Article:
I would like to say thank you to Sarah, Mary and Emily for creating such a warm work environment. Thank you for challenging me as an intern but also for understanding the demands of being a student and all that comes with that role.  Thank you also to Rana and Tolu, It was a pleasure collaborating with you. Good luck to all the CGS Staff in whatever the future brings to them!

As I look ahead to my future, I see how the skills I acquired as an intern will help me in many ways. Fall semester I am studying abroad in Paris and London and am going to have another part-time internship while I am studying. Working for CGS has improved my time management skills and taught me how to better balance work, school and my social life. This internship has also improved my writing skills and taught me how to write in new forms, like press releases.

 

Thank you again to the Center for Global Studies and I will miss you all!

A Great Experience

I am very grateful for the opportunity to have interned at the Center for Global Studies. I am especially happy for the chance to have taught some High School kids at Bellefonte. Their obvious ease with grappling with foreign material and the warmth they showed pleasantly surprised me. World Stories Alive was another great experience. The innocent energy that little children have can be very therapeutic (in small doses). Exposing them early on to other cultures is the right step in promoting a more tolerant global village, and I am very happy to have been a part of that.

The approachability of Emily, Mary and Sarah did wonders for my sense of ease while working. The office was always serene and the attitude positive. I can only hope to find a ‘real’ job with such an atmosphere. My fellow interns Rana and Renee were also a joy to work with, and I wish both success in their future ventures.

For my personal growth, I think working at CGS has been very beneficial. It has let me know that with a bit of effort, one can step out of one’s comfort zone in terms of work load, types of activities one undertakes and people one has to interact with. I can not say that I am worse off in any way by having worked here, and I look forward to any other interactions I have with all I have met at CGS in the future.

A Final Goodbye

The year I spent at the Center for Global Studies gave me confidence in my future career plans.  Prior to this internship, I could not pinpoint a solid career path based on my dual majors of Global and International Studies (GLIS) and International Politics.  These majors are broad and could result in a career in the government, a non-government organization or lead to graduate school, law school and who knows what else.  I was in a discouraging fog because I did not know how to turn my studies into a practical career.  However, after a year of working at the Center for Global Studies I view my majors in a new light because of the inspiring people I had the honor of working with and meeting.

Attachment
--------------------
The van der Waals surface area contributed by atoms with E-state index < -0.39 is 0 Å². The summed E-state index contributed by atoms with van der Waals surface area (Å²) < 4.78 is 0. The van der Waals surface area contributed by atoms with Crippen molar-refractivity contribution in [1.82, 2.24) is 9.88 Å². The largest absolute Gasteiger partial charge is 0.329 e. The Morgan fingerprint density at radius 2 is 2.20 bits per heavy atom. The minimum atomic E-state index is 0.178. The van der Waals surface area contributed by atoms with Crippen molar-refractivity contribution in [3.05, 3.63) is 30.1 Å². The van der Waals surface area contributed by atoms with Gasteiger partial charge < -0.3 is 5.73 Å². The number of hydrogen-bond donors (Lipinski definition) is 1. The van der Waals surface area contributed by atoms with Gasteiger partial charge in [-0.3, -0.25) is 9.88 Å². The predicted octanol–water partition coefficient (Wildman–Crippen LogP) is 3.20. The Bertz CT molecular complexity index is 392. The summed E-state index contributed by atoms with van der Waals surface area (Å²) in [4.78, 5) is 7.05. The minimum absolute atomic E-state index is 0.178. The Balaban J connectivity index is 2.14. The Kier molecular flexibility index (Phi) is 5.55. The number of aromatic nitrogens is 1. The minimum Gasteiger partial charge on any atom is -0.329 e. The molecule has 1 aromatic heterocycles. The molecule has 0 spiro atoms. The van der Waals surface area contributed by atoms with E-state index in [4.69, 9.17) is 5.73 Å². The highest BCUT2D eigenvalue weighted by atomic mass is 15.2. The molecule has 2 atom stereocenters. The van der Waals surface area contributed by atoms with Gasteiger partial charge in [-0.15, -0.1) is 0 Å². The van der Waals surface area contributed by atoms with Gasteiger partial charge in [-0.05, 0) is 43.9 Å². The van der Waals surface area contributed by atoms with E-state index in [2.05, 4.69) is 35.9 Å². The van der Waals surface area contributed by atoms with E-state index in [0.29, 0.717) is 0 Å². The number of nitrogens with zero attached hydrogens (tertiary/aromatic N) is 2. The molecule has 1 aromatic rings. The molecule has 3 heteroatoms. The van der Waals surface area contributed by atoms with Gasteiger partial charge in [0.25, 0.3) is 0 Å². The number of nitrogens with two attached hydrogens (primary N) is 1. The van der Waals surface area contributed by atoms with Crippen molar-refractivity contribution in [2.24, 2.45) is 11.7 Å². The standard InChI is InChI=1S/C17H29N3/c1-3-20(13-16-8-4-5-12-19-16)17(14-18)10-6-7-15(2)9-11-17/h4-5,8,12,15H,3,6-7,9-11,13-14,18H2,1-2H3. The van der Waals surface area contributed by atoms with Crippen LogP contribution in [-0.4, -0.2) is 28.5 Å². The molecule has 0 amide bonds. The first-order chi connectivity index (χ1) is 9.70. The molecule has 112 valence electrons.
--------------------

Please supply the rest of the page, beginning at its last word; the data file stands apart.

Two of the most inspiring people that I had the opportunity to learn from and work with were Sarah and Mary.  Every step of the way they were there to challenge me and support me as I stepped out of my comfort zone. 

A few things that I learned was how to be open to critique, how to interview high profile professionals, how to write press releases, design posters and write articles for a newsletter.

What started out as a simple desire to acquire an internship turned into an experience of a lifetime filled with lessons on patience, teamwork, interviewing, photography, design, writing and computer skills.  These new skills will allow me to present a new level of expertise in future internships and careers.  Another added bonus to this internship was the World Stories Alive series were I had the opportunity to work with children and explore new languages and cultures.  This will be extremely useful as I study abroad this summer in Amman, Jordan.  

Interning at the Center for Global Studies has expanded my global knowledge and awareness through first hand experience in a professional setting.  

I wish you all the best and I’m looking forward to seeing the amazing things that the CGS puts one.

Rana Mohamed

A second opportunity

Hello all,

I am more than excited to be back and working as an intern for the Center of Global Studies.  Last semester was truly eye opening for me as I learned more about the field of global studies from professionals in different disciplines such as journalism, history and political science.  Also, I had the opportunity to attend events that I would never have heard of and listen to interesting lectures.  Word of advice: read promotional emails from Penn State and its many departments, you can truly miss a lot if you don’t.  Throughout the previous semester, I was able to strengthen my time management skills, learn and improve my writing in press releases, articles and sending professional emails, team building skills and even my photography skills, which I thought were virtually non-existent.

This semester, I am hoping to further develop my professional skills and gain some new skills while learning about various cultures through World Stories Alive and the world around me from lectures and other events.  I could already say that I am off to a great start, even though it has only been four weeks.  Up till today, I have been able to attend the Korean World Story event in Schlow Library and learn about the cultural significance of the Lotus flower, work with the Farsi and the Arabic presenter for World Stories Alive to create the handouts, put together the first 2017 newsletter which really teaches you patience, and attend the Comparative Literature Luncheon titled “Visionaries: Second Sight and Social Change in Islamic West Africa since 1400” by Dr. Ware.

The most beneficial part of this internship is having the privilege of learning about my Global Studies and International Politics double major through first-hand experiences.